Park Jiha – Communion

Album Review | Glitterbeat | Review by Allan Wilkinson | Stars: 3/5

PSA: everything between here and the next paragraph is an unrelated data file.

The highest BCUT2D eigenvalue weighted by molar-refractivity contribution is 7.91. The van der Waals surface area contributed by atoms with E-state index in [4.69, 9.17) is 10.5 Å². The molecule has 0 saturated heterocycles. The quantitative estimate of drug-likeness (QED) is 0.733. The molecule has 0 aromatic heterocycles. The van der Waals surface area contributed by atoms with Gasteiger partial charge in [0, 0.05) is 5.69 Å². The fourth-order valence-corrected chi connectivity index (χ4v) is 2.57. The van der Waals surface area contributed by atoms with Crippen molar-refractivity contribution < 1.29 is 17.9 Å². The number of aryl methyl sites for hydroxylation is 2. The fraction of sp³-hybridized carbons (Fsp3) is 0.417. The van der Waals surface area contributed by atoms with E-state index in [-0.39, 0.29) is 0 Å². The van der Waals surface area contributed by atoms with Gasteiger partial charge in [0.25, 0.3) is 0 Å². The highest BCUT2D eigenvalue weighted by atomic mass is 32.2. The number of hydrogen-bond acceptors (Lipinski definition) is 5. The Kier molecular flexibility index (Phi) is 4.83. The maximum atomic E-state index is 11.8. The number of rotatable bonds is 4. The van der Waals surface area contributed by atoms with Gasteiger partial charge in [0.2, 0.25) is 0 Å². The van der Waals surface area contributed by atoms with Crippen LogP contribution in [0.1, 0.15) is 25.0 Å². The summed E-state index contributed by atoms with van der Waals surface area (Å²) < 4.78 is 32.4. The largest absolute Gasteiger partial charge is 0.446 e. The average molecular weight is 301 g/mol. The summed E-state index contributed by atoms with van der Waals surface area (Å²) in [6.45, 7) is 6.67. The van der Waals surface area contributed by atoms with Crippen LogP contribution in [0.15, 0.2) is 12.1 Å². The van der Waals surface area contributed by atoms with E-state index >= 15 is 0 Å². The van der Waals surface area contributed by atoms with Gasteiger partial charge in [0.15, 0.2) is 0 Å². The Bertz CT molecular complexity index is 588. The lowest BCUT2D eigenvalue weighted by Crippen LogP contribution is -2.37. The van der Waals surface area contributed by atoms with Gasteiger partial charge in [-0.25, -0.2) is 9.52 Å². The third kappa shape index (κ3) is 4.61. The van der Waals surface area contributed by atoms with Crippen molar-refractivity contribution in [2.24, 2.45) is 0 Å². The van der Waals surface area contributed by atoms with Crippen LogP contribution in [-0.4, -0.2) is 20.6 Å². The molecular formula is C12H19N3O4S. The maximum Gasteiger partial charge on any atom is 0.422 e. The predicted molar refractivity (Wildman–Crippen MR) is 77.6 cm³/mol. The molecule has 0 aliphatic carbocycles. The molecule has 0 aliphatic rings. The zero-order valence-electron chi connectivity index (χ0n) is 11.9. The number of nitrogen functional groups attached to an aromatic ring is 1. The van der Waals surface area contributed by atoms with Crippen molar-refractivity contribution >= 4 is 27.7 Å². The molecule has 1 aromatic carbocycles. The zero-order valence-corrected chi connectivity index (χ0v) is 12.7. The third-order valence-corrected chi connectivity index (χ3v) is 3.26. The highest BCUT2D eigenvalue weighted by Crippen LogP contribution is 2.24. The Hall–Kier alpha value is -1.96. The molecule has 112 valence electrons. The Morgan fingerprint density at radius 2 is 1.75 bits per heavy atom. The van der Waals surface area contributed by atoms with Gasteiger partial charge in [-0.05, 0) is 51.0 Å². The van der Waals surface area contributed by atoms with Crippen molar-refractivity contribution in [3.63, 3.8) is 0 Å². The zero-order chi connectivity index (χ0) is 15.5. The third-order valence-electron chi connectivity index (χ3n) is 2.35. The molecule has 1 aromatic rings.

This experimental debut solo album by minimalist South Korean musician Park Jiha, known for her work with fellow musician Jungmin Seo in the group 숨[suːm], is rich in atmosphere from the start. Park Jiha’s tonal adventures are composed and performed on such traditional Korean instruments as the piri (double reed bamboo flute), saenghwang (bamboo mouth organ) and yanggeum (hammered dulcimer), revealing some groundbreaking and individualist music based on the traditions of Korea. The piri’s distinctive sound is reminiscent of the crumhorn, the Renaissance period German instrument, although it looks more like a small bamboo whistle about the size of a regular tin whistle. The instrument’s ebbs and flows work particularly well alongside the bass clarinet as exemplified on the title piece, “Communion”. Involved in traditional Korean and classical music from an early age, Park Jiha takes bold steps with this instrumental album in collaboration with Kim Oki on tenor sax and bass clarinet and John Bell on vibraphone, whilst various percussion is added courtesy of Kang Tekhyun. If “Throughout the Night” is reminiscent of the type of sounds you might hear through the sound system that accompanies an art installation in the Turbine Hall of Tate Modern, “The Longing of the Yawning Divide” provides us with a beautifully melodic piece, reminiscent of the sort of music Stomu Yamash’ta was producing in the early 1970s. Originally released locally in the winter of 2016, Communion is set to be released through tak:til and Glitterbeat in March 2018.